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When should tipped employees get full minimum wage?

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Photograph: Shutterstock

Question:

I work at a 24-hour restaurant. Sometimes they come to clean the hoods from 2-4 a.m., and I am required to be there to make sure everything is OK—but can’t make tips until they leave. Should I be getting full minimum wage for that time?

– Server, Easley, S.C.

Answer:

For employers taking the tip credit, the question of hours when an employer should be paying full minimum wage has been a controversial topic. For example, tipped employees usually understand that certain tasks such as side work, like setup or cleaning up after a shift, are necessary tasks performed in service to tipped wages. But how much is too much? Wiping tables after service or making roll-ups for the next day is one thing, but vacuuming the dining room? Shampooing the carpets? Over the years of writing this column, this question has come up frequently: Where is the line between necessary nontipped duties at tipped minimum wage and work performed by tipped employees that should be compensated at full minimum wage or higher?

According to the Wage and Hour Defense Blog, in November of 2018, the Wage and Hour Division of the U.S. Department of Labor issued an opinion letter on this topic, concluding that, “Under federal law, there is no limit on the amount of time a tipped employee can spend on side work while still receiving a tipped wage so long as the employee also performs the normal tip-generating activities of the role at or around the same time” (emphasis added).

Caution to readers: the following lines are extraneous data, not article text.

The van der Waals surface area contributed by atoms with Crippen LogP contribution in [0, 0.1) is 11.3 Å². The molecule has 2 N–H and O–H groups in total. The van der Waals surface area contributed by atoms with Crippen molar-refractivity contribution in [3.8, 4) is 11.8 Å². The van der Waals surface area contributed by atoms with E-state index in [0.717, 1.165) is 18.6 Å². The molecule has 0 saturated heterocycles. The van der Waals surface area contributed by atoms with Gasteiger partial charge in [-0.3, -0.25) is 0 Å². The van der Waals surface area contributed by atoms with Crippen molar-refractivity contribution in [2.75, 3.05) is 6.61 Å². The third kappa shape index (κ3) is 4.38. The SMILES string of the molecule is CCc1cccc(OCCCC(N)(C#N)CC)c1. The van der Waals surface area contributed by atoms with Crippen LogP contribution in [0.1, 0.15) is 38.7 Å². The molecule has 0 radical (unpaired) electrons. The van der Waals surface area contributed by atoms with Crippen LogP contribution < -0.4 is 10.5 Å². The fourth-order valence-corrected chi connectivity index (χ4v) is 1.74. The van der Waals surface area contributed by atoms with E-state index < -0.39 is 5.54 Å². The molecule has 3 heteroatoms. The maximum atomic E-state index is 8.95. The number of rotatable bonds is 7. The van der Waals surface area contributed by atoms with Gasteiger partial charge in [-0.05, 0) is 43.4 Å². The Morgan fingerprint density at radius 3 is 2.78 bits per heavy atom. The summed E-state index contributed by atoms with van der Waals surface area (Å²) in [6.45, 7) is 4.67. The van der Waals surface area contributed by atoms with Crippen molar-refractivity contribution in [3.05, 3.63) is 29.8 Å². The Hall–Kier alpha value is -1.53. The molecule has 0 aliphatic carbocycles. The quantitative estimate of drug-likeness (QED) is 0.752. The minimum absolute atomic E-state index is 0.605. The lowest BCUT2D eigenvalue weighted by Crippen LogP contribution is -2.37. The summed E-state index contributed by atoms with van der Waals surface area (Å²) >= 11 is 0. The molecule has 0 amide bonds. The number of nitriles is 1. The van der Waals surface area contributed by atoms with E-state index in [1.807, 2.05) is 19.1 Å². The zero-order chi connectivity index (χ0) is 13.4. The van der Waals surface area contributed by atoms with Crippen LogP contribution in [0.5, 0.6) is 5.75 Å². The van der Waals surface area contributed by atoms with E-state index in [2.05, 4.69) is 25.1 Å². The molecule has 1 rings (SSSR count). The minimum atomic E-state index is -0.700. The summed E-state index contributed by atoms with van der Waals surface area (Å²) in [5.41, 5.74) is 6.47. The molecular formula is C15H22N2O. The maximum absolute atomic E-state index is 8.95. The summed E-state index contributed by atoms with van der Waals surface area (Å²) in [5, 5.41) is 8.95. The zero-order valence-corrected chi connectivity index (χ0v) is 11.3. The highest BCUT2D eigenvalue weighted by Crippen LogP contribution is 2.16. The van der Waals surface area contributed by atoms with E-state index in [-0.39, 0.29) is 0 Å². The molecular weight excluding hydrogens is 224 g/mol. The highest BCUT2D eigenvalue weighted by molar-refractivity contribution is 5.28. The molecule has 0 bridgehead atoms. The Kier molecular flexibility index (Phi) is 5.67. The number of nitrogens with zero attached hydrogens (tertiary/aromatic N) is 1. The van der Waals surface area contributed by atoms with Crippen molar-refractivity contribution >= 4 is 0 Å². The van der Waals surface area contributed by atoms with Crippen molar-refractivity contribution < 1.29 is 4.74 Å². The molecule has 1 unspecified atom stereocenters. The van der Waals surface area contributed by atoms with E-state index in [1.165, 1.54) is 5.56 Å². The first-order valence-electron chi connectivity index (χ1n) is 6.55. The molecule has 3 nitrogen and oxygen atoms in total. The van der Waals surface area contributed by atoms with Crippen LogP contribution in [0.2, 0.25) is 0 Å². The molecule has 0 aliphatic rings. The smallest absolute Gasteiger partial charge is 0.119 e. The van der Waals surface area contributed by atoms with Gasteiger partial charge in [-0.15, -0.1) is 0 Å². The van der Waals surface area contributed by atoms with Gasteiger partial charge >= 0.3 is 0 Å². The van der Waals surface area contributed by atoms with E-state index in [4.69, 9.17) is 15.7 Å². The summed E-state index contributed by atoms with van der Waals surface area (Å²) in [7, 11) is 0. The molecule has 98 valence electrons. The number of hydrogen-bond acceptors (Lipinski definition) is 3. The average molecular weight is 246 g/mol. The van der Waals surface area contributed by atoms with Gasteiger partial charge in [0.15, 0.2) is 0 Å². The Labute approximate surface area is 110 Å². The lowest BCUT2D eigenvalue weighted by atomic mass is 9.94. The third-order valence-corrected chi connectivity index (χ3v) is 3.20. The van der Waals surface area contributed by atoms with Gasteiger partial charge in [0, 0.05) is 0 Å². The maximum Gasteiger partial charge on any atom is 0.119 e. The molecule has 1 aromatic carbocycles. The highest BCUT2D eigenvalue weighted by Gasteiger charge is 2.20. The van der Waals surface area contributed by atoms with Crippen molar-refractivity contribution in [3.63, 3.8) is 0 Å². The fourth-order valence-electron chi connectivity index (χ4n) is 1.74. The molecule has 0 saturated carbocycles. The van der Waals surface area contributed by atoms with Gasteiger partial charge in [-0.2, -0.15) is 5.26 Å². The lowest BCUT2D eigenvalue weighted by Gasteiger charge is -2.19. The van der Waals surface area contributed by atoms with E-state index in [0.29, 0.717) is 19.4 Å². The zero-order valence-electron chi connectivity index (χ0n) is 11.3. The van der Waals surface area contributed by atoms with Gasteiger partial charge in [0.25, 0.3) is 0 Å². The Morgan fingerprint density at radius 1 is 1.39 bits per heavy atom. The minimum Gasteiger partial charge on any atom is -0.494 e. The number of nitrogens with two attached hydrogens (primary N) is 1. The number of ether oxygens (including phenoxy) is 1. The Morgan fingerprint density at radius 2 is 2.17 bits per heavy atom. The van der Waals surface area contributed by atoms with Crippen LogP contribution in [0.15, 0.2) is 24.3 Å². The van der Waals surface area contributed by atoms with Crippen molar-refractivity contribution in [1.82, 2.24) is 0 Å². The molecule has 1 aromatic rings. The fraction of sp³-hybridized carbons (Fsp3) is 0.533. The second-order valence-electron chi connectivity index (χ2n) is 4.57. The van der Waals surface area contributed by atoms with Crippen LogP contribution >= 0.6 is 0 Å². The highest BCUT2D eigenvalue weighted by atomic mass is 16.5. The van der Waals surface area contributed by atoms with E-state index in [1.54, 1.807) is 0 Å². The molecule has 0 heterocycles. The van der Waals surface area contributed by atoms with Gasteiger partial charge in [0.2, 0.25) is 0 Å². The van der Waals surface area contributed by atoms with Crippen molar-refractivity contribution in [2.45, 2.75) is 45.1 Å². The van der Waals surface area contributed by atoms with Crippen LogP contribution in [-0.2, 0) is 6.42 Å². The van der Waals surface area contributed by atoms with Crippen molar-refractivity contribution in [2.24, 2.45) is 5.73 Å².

The Department of Labor’s specific language states, “An employer may take a tip credit for any amount of time that an employee spends on related, non-tipped duties performed contemporaneously with the tipped duties—or for a reasonable time immediately before or after performing the tipped duties—regardless whether those duties involve direct customer service. … For example … cleaning tables or counters after patrons have finished dining; preparing tables for meals, which encompasses setting up items such as linens, silverware, and glassware; and stocking service areas with supplies such as coffee, food, tableware and linens. … An employer may take a tip credit for any amount of time a waiter or waitress who is a tipped employee spends performing these related duties” (emphasis added).

For employers, and in your case, the key question is whether the duties you are asked to perform (supervising the hood cleaners) are related and performed at or at about the same time as your tipped work.

As often happens, these problems are a case of unclear expectations. My advice for employers is to define in the employee manual those side work tasks expected of tipped employees that are indeed related to and performed proximate to the tipped work. There should also be a note that the list in the manual is not an exhaustive one.

Keep in mind that state and local laws are often stricter than federal. As always, check with your attorney and restaurant association to be sure your practices are compliant.

More on compensation for nontipped duties here.

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